News & Updates

National Labor Relations Board Showing Signs of Agenda

Recent actions by the National Labor Relations Board may be providing employers with an insight into its agenda.

Three (3) of the four (4) members of the National Labor Relations Board (NLRB or Board) are attorneys that formerly represented labor unions.  Chair Wilma B. Liebman is a former attorney for the Bricklayers and Allied Craftsmen; Mark Pearce is a former partner at Creighton Pearce Johnsen & Giroux, where he represented various labor unions; and recess appointment Craig Becker served as Associate General Counsel to both the Service Employees International Union and the American Federation of Labor & Congress of Industrial Organizations.  It should come as no surprise that the Board is now showing signs of an agenda that favors employees and unions.

For nearly fifty (50) years, the Board has ordered interest to be paid on backpay awards; however, for more than twenty (20) years, the NLRB rejected the urge of a succession of NLRB General Counsels that sought the use of compound, rather than simple, interest.  On October 10, 2010, the NLRB revised its policy for the assessment of interest on make-whole remedies in Jackson Hospital Corporation d/b/a Kentucky River Medical Center, 356 NLRB No. 8 (2010). Under the new policy, interest on make-whole awards is to be compounded on a daily basis, using the established methods for computing backpay and for determining the applicable rate of interest. 

On March 11, 2011, Acting General Counsel, Lafe Solomon, released Memorandum GC 11-08, which gives Regional Offices direction on implementing new procedures for calculating remedies.  In addition to utilizing compound interest, the NLRB is making additional changes with respect to remedies.  For example, although prior Board decisions provide that expenses incurred by employees found too have been discriminated against when searching for work were payable only to the extent they did not exceed interim earnings. Under current Board law, in quarters where employees found too have been discriminated against had expenses but no earnings, they are not entitled to reimbursement for these expenses.#  Pursuant to Memorandum GC 11-08, the Acting General Counsel has declared that search-for-work and work-related expenses will be calculated separately from backpay and will be charged to employers regardless of whether the employee found too have been discriminated against received any interim earnings during the period. The reimbursement of these expenses is not limited to the amount of gross backpay an employee found too have been discriminated against may be entitled to.  Memorandum GC 11-08 also directs Regions to seek a tax component in all future cases to reimburse employees found too have been discriminated against for the excess federal and state income taxes owed as a result of receiving a lump-sum backpay award covering more than one year of backpay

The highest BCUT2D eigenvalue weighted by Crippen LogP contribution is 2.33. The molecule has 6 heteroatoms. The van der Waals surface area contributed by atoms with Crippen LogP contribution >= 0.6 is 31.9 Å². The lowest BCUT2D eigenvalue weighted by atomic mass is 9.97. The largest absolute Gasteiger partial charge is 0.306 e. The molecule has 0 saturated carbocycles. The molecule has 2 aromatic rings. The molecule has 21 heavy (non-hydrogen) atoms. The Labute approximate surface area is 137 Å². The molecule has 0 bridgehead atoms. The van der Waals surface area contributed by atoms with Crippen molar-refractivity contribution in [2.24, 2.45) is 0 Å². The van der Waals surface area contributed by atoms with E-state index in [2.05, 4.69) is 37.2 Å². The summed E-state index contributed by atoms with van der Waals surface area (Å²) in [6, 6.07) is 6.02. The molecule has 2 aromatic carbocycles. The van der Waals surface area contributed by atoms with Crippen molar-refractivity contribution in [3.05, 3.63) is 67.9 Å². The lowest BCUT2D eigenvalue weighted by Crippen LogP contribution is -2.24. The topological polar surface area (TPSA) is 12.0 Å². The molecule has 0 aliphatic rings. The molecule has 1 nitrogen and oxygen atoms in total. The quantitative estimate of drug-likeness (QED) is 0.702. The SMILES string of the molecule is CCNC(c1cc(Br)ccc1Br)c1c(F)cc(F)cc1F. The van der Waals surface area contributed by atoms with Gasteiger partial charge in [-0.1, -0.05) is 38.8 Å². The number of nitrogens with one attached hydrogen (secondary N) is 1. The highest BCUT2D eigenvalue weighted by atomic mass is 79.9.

On February 14, 2011, the Board issued a decision in Stephens Media d/b/a Hawaii Tribune Herald, severing the question of whether the employer had a duty to provide the union with certain employee witness statements.  Long standing Board precedent clearly establishes that the duty to furnish information “does not encompass the duty to furnish witness statements themselves.” Fleming Cos., 332 NLRB 1086, 1087 (2000), quoting Anheuser-Busch, Inc., 237 NLRB 982, 985 (1978).  However, on March 2, 2011, the NLRB has invited input* from the public on:

  • whether the Board should continue to adhere to the holding in Anheuser-Busch, Inc., 237 NLRB 982 (1978), that an employer’s duty to furnish information under Section 8(a)(5) of the Act does not encompass the duty to furnish witness statements and, if not, what standard should be applied to requests for such statements or any other statements that an employer obtains in the course of its investigation into alleged employee misconduct[.]

Undoubtedly, the Board is not considering an extension of the Anheuser-Busch doctrine: this action clearly suggests an intention to abandon this thirty-three (33) year precedent.

On March 11, 2011, as part of “guidelines to help employees who are illegally discharged receive full compensation in backpay awards”+, Acting General Counsel, Lafe Solomon, issued Memorandum GC 11-07, urging reconsideration of two 2007 NLRB decisions: Grosvenor Resortand  and St. George Warehouse.  In Grosvenor Resort, 350 NLRB 1197, 1198-99 (2007).the Board required that allegedly illegally discharged employees to start looking for a new job within two weeks of being fired.  In St. George Warehouse, 351 NLRB 961, 964-65 (2007), the Board shifted the burden from the employer to the General Counsel to prove that the allegedly illegally discharged employee diligently pursued work throughout the backpay period.  In Memorandum GC 11-07, the Acting General Counsel directed the Regions to identify cases that may provide successful vehicle for reversing these two Board decisions.

As member Becker and Acting General Counsel Solomon are serving by virtue of recess appointments, their terms expire on December 31, 2011.  It appears that prior to their departure, the Board may be attempting to affect as much pro-union and pro-employee change as possible.  Employers with matters at the National Labor Relations Board in 2011 can expect to deal with an activist Board that does not necessarily feel constrained  by prior precedent.

References:

# 3English Mica Company, 101 NLRB 1061 (1952), West Texas Utilities Company, Inc., 109 NLRB 936 (1954), Mastro Plastics Corporation, 136 NLRB 1342, (1962).